Showing items filed under “March 2017”

Holism in Practice

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I have written before about the assumption which emerged out of the past generation's debate, in mission theology, between ecumenicals (stressing social action), and evangelicals (stressing evangelism): holism. The two are a seamless garment, not to be separated. We can go a step further: a sound vision of the church combines both with the reading of the Bible and the celebration of the sacraments as the primary expressions of God's redemptive action in His world.

We do we see this with particular clarity? I would suggest that the answer is in many of our fellow Anglican churches in the majority world. I am grateful for all the ties we have with NGO's and para- church groups doing heroic work. But we do well to supplement this with those companion relationships with sibling dioceses and parishes where this holism, essential to our very identity, is on display. Such churches are a distinct gift of God to us as part of the Anglican Communion in our time.

 Let me add a more concrete footnote. Historically churches in Africa and Asia in the evangelical, Church Missionary Society tradition have shown this holism more vigorously. Several years ago at a global conference of fellow Anglicans, this indivisibility of witness to the Islamic world, conversion, prayer, and social help was a given. If you would like advice and contacts for just such friendships we can be of help.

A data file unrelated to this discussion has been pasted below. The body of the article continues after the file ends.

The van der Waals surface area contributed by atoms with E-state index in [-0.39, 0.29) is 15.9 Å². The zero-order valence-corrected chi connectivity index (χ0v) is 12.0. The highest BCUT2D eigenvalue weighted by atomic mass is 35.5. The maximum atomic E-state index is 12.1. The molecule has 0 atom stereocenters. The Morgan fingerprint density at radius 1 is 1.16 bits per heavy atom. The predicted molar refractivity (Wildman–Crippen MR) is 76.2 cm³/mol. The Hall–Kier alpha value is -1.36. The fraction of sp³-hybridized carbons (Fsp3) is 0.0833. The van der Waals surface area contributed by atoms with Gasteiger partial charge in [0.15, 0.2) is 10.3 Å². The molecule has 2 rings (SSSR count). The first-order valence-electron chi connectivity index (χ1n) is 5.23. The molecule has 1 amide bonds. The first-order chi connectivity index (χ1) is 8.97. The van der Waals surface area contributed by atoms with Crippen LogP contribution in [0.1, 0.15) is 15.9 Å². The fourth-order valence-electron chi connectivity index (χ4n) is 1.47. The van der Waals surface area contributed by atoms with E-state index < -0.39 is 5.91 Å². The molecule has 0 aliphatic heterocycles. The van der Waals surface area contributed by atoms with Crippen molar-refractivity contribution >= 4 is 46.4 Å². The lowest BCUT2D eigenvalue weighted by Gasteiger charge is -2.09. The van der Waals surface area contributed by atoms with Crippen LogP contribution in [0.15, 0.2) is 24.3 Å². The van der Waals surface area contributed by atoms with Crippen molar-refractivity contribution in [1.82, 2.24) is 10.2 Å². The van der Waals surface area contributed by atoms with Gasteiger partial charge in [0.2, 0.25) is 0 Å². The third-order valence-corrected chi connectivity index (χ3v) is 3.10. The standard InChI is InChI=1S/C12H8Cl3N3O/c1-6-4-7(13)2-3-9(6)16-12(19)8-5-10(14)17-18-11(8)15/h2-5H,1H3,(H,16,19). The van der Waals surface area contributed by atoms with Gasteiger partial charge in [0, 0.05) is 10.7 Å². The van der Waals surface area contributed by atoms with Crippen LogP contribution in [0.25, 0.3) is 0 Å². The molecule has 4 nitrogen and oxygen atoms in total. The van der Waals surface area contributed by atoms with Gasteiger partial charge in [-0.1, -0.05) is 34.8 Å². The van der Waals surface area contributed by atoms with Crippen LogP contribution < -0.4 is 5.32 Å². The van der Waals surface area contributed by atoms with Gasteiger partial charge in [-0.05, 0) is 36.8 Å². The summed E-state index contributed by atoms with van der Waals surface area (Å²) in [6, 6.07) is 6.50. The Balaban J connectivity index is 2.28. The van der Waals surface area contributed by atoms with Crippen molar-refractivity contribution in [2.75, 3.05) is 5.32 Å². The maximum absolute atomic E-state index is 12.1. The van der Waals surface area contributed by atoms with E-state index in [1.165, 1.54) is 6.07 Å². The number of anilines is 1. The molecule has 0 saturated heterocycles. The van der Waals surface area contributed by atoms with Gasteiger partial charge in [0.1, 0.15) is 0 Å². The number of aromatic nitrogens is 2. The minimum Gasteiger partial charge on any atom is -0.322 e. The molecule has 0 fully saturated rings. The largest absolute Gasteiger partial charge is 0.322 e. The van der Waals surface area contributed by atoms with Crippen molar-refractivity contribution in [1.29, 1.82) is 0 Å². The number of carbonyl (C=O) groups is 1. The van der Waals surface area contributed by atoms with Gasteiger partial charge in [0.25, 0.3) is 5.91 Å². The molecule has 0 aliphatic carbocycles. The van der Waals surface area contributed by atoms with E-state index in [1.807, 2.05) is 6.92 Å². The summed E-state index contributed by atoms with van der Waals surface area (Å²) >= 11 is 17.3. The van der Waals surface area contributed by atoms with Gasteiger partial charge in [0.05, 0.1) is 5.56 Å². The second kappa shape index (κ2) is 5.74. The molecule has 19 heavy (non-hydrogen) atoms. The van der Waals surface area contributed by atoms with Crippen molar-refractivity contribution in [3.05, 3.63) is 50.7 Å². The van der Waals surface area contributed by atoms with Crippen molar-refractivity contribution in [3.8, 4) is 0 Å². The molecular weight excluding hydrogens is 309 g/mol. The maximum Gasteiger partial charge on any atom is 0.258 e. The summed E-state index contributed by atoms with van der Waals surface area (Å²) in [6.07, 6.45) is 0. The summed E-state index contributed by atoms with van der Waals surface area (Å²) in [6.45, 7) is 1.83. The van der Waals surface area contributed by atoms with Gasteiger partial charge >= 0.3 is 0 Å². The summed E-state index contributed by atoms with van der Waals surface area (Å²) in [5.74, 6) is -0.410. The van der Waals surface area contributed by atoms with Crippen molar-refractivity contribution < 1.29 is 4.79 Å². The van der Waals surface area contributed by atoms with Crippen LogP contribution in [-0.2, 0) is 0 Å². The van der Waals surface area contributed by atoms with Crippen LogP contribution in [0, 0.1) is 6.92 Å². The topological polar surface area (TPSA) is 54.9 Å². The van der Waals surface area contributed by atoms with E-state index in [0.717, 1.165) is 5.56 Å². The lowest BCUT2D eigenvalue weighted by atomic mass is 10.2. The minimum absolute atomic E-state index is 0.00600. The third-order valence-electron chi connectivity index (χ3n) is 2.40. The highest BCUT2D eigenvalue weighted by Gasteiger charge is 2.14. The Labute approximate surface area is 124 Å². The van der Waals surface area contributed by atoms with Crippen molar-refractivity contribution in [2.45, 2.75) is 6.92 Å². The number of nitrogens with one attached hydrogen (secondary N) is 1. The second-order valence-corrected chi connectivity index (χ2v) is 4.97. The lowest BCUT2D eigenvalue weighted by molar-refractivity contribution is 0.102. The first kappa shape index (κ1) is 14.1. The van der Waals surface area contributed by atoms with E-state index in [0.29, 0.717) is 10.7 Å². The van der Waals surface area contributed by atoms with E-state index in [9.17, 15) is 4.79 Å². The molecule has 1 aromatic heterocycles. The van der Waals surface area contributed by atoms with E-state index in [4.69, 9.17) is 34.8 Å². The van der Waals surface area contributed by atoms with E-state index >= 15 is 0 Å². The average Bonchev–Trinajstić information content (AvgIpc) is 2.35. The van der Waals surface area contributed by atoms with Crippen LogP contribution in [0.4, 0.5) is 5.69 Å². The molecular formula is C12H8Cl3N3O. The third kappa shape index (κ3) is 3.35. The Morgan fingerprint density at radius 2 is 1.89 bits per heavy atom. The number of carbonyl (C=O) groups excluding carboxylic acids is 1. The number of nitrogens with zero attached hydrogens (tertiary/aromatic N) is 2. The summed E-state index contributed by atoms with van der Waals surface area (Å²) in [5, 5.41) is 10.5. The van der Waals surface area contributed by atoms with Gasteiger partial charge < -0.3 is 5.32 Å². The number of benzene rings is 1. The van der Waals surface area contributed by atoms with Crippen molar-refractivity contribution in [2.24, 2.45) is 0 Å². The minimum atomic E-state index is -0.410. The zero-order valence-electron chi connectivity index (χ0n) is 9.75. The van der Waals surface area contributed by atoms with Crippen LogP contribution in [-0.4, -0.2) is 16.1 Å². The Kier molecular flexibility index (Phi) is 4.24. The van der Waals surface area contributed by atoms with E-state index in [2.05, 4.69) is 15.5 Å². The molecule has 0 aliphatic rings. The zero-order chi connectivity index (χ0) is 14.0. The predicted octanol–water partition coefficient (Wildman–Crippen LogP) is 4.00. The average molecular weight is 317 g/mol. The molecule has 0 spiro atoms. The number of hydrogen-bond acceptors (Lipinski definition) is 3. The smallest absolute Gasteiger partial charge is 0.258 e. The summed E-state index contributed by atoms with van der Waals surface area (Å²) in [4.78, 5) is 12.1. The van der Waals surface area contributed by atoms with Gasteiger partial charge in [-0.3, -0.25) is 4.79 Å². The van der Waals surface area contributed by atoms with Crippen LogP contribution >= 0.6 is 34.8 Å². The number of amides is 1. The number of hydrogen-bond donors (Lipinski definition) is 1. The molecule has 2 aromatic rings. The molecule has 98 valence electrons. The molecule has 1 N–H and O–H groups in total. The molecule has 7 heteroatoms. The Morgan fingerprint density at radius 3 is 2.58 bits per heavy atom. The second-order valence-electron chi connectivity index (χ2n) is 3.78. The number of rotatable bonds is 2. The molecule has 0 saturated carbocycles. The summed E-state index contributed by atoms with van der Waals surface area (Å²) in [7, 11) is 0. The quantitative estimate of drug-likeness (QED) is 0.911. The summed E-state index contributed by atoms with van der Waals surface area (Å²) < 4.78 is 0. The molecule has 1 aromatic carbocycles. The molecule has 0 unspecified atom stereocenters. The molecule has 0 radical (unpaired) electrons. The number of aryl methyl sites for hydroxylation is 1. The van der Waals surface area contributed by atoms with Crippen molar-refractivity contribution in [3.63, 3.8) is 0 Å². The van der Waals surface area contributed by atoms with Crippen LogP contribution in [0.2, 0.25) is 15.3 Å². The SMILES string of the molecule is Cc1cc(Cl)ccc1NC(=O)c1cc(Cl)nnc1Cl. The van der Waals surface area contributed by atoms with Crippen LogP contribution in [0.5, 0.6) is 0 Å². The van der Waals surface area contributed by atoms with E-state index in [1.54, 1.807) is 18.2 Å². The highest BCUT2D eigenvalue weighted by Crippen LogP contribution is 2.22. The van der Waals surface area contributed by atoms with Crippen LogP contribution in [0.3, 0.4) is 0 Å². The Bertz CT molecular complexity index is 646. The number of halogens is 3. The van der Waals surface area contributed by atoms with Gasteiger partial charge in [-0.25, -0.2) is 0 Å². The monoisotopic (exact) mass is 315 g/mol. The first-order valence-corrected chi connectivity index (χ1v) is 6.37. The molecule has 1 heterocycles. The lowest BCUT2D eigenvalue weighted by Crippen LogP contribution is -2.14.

Peter at Sea on the Eighth Day

In a recent quiet day on Ash Wednesday at Trinity, Ambridge, I reflected on John 21, and in particular His interrogation of Peter. What if we take that passage as our starting place for ministry, namely our own incapacity and need of forgiveness. What if we can only be its witness to others as people in need of it ourselves? What if ministry begins with forgiveness, a meal with the risen Christ, and being sent out to suffering which Jesus, in the Gospel of John, consistently describes as 'glory'?
We preachers all know of times when our listeners heard things different from what we intended. Well, I had the opposite experience: a seminarian heard more than I said, and expressed it better! So I offer her poem for your own Lenten reflection.

Peter at Sea on the Eighth Day

By Deanna Briody

I have shown myself a servant
neither faithful nor good.
Forgive me, my master, my friend.
Hear my regret even as you lay dead,
bearing my betrayal in both feet, both hands,
   the ghosts of nails
   in your skin.
Know that I have returned to serving the sea
—a lord I can neither kill nor betray—
resuming my life as a fisher of fish
   and rightly so,
   dead master, dead friend.
How is it, then, that you appear even now
on the shore of oceanic inadequacy,
telling me, telling me still,
   where I am
   to cast my net?
How is it that you appear
alive again, bearing a word of promise
and command, and a question
   which begs a surer answer
   than I can give?
Do not cease to ask me,
risen master, risen friend.
Sit with me and eat,
send me out to feed your sheep, but
do not cease to ask me
   until you make of me
   the answer that you seek.
Dress me in yourself, Lord Christ,
and bring me, bring me where I do not
wish to go, that through this dreaded death
—on your cross with arms outstretched—
I may know your risen life,
and come to answer,
   “Yes, my master;
   Yes, my friend;
         I love you.”
           And you need not ask again.